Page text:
Controversial opinion time: I think stress – particularly stress in a work context – gets a really bad rap.
As I see it, there’s a big difference between stress as the body’s natural mental and physical responses to outside pressures – something which is, of itself, neither good or bad – and the stress-related illnesses that can be the consequence of excessive pressure. We hear a lot about the latter, and with good reason: according to the latest statistics from the UK’s Health and Safety Executive, half a million people are living with workplace-related stress, anxiety and depression and stress accounts for 45% of all working days lost to ill-health. But we don’t hear that much about the former.
So here’s my somewhat shameful confession: I actually thrive on stress.
I realised quite early on that I need a good bit of stress to function. From essay and dissertation deadlines at school and university, through to articles, columns and even this blog post – if I’m to turn in my best work, I need to be chasing a deadline. I’ve always been happiest when I’ve picked up one project too many, so it’s no coincidence that I ended up in a career – or three – that revolves around turning in work, to a certain standard, at a certain time.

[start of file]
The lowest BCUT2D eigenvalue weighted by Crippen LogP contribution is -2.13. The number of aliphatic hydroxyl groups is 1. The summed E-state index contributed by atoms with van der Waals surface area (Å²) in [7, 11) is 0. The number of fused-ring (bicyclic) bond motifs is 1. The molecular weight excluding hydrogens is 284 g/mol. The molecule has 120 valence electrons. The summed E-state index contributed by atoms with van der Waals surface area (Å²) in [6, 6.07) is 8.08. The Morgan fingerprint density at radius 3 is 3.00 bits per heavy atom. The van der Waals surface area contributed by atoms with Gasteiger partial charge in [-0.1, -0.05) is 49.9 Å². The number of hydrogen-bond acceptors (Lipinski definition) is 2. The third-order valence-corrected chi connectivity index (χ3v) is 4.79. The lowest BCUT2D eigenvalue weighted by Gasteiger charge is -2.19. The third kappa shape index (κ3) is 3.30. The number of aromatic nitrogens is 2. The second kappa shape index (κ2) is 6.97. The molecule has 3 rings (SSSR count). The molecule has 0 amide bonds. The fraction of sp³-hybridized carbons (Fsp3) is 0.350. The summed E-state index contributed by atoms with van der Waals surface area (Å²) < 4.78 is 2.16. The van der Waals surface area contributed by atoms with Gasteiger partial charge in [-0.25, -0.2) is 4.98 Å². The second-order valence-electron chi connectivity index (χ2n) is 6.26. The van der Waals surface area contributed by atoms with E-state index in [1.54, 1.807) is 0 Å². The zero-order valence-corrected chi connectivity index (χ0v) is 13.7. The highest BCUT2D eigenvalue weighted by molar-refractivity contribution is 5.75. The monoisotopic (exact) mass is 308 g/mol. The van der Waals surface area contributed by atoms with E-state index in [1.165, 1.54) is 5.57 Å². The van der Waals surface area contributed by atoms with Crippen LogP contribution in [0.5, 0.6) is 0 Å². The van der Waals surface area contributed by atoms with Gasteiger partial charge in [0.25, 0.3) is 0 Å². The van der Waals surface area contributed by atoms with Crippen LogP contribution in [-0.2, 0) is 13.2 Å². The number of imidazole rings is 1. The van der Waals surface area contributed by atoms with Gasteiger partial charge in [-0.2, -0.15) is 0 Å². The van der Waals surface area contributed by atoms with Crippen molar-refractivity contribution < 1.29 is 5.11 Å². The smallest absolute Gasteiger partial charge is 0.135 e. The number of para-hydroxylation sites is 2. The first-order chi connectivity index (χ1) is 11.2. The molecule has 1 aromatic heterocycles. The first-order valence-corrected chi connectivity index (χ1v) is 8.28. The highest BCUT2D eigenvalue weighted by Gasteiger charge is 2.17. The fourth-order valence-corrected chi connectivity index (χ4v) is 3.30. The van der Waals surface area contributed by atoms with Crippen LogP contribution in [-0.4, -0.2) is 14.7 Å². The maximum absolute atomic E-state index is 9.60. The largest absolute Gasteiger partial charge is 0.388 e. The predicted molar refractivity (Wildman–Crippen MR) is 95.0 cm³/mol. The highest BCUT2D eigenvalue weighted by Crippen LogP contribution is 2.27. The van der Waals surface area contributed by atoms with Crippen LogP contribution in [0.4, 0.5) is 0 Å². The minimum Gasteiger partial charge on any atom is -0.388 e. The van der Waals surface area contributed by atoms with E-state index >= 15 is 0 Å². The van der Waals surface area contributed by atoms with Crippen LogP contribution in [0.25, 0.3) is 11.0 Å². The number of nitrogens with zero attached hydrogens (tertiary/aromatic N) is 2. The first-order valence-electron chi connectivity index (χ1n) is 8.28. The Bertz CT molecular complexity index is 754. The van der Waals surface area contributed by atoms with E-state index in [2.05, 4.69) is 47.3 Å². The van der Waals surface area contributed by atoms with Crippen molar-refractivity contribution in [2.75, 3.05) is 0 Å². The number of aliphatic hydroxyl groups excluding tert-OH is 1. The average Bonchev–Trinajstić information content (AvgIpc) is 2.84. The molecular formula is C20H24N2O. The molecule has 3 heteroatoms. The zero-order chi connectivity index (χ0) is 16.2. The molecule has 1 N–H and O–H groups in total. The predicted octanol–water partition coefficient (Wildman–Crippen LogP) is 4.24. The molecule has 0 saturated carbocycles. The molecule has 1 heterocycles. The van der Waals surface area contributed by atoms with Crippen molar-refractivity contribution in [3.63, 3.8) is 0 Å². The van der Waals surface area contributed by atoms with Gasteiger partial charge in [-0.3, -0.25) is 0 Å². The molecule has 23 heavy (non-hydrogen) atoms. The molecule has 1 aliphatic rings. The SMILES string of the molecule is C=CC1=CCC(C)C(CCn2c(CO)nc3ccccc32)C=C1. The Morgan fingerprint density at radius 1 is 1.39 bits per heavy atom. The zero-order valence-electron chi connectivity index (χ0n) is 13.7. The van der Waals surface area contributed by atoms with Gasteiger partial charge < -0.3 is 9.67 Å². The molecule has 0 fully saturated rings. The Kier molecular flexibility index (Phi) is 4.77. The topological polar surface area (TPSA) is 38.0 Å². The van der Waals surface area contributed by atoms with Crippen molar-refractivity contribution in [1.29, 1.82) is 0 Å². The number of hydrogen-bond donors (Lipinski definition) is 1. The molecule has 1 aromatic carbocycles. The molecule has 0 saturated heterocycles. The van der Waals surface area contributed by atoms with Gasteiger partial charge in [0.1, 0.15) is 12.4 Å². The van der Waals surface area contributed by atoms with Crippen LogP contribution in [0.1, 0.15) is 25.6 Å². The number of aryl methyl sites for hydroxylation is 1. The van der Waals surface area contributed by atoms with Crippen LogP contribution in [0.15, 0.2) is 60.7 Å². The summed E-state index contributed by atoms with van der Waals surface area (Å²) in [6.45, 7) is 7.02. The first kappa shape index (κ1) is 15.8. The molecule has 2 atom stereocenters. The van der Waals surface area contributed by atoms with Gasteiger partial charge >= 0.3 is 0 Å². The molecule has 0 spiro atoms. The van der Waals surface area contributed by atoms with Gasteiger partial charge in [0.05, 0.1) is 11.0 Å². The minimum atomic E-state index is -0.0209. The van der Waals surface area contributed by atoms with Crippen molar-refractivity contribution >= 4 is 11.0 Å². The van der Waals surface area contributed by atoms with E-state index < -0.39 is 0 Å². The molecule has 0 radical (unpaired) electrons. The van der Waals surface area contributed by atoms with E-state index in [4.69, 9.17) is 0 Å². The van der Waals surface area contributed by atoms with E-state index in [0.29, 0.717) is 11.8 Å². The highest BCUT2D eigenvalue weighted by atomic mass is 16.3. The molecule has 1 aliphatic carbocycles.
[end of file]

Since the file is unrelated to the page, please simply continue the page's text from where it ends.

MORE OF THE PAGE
Which would be fine, if I didn’t also live with anxiety.
I read somewhere, while researching this post, that if stress is the body’s response to external pressure, anxiety can often be the response to that stress. Which means that, for me, staying happy and productive at work requires a constant balancing act – particularly as my anxiety is often at its worst when my head is empty of stress (yeah, it’s a rollercoaster). Too little stress can mean that I panic while too much, and for too long, can lead to burnout.
Here, then, are a few things that have helped me to make a success of stress.
1. Make a list
Yeah, obvious Lis is obvious. And also wanted to show off the new Kate Spade notebook I bought in Dubai.
This one is obvious for a reason though. When the thought of everything I have to do seems overwhelming and I have no idea where to begin, the answer is making a list: it gets everything out of my head, means I can see at a glance what is still to be done and allows me to prioritise. Plus, crossing things off as you accomplish them is a good visual aid. I like to take a Sunday or Monday to plot out what has to be done and when over the week ahead – and take first thing on Tuesday morning to do the same for the day job, once I’m back in the office.
2. Get a good night’s sleep
You know how some of the most successful people in human history claimed that they only slept for about four hours a night? Yeah, I am not one of those people. If I don’t get a good seven and a half hours a night (I’d prefer eight, since that green smiley face on my Fitbit app is a powerful motivator, but I’m also realistic) I get cranky, groggy and prone to headaches. I’m also a lot less able to cope with the stresses of a typical work day.